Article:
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The 15-Minute City or Fifteen-Minute City is an urban planning concept that argues cities should be constructed so that people can access all the services and supplies they need within a 15-minute walk of where they live. Similar to the walkable cities concept, the 15-minute city has been embraced by many progressives as a good idea. In early 2023, a series of conspiracy theories linked to QAnon speculated that global elites wanted to impose the 15-minute city on people so that they could be more easily controlled and surveilled. In late 2022 and early 2023, the slang term was also referenced in various memes, particularly on Twitter.
The "15-minute city" term was originally coined by Carlos Moreno, an academic and an advisor to Paris mayor Anne Hidalgo. During Hidalgo's tenure, Paris saw notable improvements to bike lanes, as well as the decision to ban cars from the historic heart of the city starting in 2024. Moreno and others argued that the 15-minute city idea could improve the health of residents by encouraging walking, strengthening community bonds and reducing greenhouse gas emissions. As the idea became popularized in the early 2020s, and more aligned with climate-conscious advocates of zoning reform, it subsequently generated pushback among some online.
A December 13th, 2022, article in Expose News (a British conspiracist website) accused planners of 15-minute cities of attempting to bring "Climate Change lockdowns," and a graphic referring to the article circulated on Twitter, Instagram and other platforms among conspiracy-minded users shortly after (seen below). The conspiracy centered around the idea that the goal of 15-minute cities would be to combine them with new digital surveillance technologies and create an "open-air prison," though no evidence of this exists.
Jordan Peterson promoted the theory on December 31st, 2022, arguing that the plan would curtail liberty and tell people where to live (seen below, left). He quote-tweeted a user who posted images from the Expose News conspiracy article on his Twitter, however, Peterson and most of the people interacting in the replies to his tweet mischaracterized the plan, saying that people would not be allowed to leave their 15-minute "zones," which was not mentioned in the original concept (seen below, right).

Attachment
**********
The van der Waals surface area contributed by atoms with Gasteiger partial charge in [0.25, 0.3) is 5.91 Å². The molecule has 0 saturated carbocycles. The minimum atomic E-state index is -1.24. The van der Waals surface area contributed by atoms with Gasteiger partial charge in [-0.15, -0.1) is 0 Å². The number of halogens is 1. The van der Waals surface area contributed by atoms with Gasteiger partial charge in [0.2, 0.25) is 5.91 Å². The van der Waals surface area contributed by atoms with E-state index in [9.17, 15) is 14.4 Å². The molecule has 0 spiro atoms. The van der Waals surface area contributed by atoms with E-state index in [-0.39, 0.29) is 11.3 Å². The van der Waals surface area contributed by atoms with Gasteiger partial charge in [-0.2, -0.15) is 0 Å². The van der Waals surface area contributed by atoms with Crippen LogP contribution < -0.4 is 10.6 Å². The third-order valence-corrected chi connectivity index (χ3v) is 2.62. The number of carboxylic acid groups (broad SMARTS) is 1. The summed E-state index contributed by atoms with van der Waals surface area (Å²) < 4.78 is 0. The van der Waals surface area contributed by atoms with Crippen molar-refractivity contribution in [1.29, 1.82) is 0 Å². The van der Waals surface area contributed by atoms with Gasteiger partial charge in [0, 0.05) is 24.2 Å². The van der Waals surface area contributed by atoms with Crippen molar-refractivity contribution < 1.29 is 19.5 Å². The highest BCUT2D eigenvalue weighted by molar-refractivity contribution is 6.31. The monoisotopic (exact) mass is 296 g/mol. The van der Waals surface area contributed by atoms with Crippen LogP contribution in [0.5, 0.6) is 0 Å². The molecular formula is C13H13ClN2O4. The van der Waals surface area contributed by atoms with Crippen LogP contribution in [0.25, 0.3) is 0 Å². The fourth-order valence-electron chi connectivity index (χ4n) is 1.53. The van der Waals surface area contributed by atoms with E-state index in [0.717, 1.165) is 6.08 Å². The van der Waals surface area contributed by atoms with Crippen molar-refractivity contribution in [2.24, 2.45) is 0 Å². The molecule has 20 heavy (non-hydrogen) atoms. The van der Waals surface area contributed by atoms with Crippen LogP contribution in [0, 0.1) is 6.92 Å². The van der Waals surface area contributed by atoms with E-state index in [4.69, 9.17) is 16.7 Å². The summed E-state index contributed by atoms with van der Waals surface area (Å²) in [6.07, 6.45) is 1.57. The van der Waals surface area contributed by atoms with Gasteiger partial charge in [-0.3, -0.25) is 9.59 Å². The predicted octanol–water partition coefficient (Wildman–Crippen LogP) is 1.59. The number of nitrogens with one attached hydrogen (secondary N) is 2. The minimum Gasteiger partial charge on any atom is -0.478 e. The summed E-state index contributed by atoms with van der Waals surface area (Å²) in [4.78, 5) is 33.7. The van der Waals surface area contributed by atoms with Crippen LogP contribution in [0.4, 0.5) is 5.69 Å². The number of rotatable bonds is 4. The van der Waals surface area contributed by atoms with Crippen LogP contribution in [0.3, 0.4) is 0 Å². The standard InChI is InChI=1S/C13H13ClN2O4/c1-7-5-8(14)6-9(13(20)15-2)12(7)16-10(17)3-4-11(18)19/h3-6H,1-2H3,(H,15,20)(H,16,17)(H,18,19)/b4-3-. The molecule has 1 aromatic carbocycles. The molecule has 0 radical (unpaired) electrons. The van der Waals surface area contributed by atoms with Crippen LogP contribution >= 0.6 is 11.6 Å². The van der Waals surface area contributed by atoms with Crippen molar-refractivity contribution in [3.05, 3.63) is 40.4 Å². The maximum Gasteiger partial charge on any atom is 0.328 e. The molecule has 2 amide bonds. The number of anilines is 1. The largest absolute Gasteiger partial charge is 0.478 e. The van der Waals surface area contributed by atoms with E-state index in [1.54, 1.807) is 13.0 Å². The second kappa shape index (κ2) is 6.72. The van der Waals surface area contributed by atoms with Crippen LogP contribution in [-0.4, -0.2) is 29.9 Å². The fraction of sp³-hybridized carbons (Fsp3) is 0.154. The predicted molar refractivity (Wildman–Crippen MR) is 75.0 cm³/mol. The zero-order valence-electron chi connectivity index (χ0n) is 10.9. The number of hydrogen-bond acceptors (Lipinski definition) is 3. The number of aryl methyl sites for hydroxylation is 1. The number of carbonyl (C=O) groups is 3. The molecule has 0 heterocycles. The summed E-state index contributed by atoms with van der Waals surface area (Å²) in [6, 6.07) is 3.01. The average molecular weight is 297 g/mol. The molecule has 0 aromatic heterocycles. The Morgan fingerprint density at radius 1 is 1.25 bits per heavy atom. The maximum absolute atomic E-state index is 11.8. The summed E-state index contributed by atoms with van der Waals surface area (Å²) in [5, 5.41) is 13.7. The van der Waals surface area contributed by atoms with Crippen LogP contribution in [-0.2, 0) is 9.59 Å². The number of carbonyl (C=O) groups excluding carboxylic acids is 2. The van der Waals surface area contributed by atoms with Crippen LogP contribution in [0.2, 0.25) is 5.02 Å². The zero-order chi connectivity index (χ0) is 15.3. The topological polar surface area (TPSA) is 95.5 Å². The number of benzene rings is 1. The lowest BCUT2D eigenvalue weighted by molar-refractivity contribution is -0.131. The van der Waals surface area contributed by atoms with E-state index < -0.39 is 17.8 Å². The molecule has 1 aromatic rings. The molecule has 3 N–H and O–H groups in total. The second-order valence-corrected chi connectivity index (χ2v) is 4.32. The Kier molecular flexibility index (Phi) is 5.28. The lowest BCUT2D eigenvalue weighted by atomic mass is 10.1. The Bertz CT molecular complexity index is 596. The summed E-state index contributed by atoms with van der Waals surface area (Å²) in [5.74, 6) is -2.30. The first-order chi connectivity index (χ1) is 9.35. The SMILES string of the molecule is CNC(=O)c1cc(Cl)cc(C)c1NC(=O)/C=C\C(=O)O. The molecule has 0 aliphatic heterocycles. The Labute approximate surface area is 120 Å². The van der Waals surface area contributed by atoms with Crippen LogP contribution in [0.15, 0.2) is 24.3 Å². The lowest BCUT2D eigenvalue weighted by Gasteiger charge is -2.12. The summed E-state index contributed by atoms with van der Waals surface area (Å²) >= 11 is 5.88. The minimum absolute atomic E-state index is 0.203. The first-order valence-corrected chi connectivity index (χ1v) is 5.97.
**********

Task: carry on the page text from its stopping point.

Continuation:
In the late winter of 2022, conspiracy influencers continued to post about the theory online, and it then broke through into the mainstream heading into early 2023. Some mocked those who posted these conspiracy theories, such as Twitter user @0xAltmsivi, who received almost 4,100 likes (seen below, left) in two days for a February 20th, 2023, post, and @ButtPraxis, who received over 300 likes for posting a Breezewood, Pennsylvania meme (seen below, right) about the subject on February 21st.
The conspiracy theory led to real-world protests around this time, including in Oxford, England, where people marched against 15-minute cities on February 19th, 2023 (seen below).
Look at all the extreme far right racists protesting against the 15 minute city scheme in Oxford today. pic.twitter.com/5p14bJJirk
— Mark (@markmaycot) February 19, 2023
 The Verge – Paris Car Ban 2024
 TED – Carlos Moreno
 Twitter – @jordanbpeterson
 Twitter – @SufficientPain1
 Expose News – Governments are about to introduce Climate Change Lockdowns disguised as “15 Minute Cities” under the UN Agenda 2030 directive & WEF Great Reset plan
 iNews – What is a 15-minute city? Meaning of the term and the conspiracy theories explained after Oxford protests
 Twitter – @markmaycot
 Twitter – @0xAlmsivi
 Twitter – @buttpraxis
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Feb 22, 2023 at 01:18PM EST in reply to
Feb 23, 2023 at 03:39PM EST
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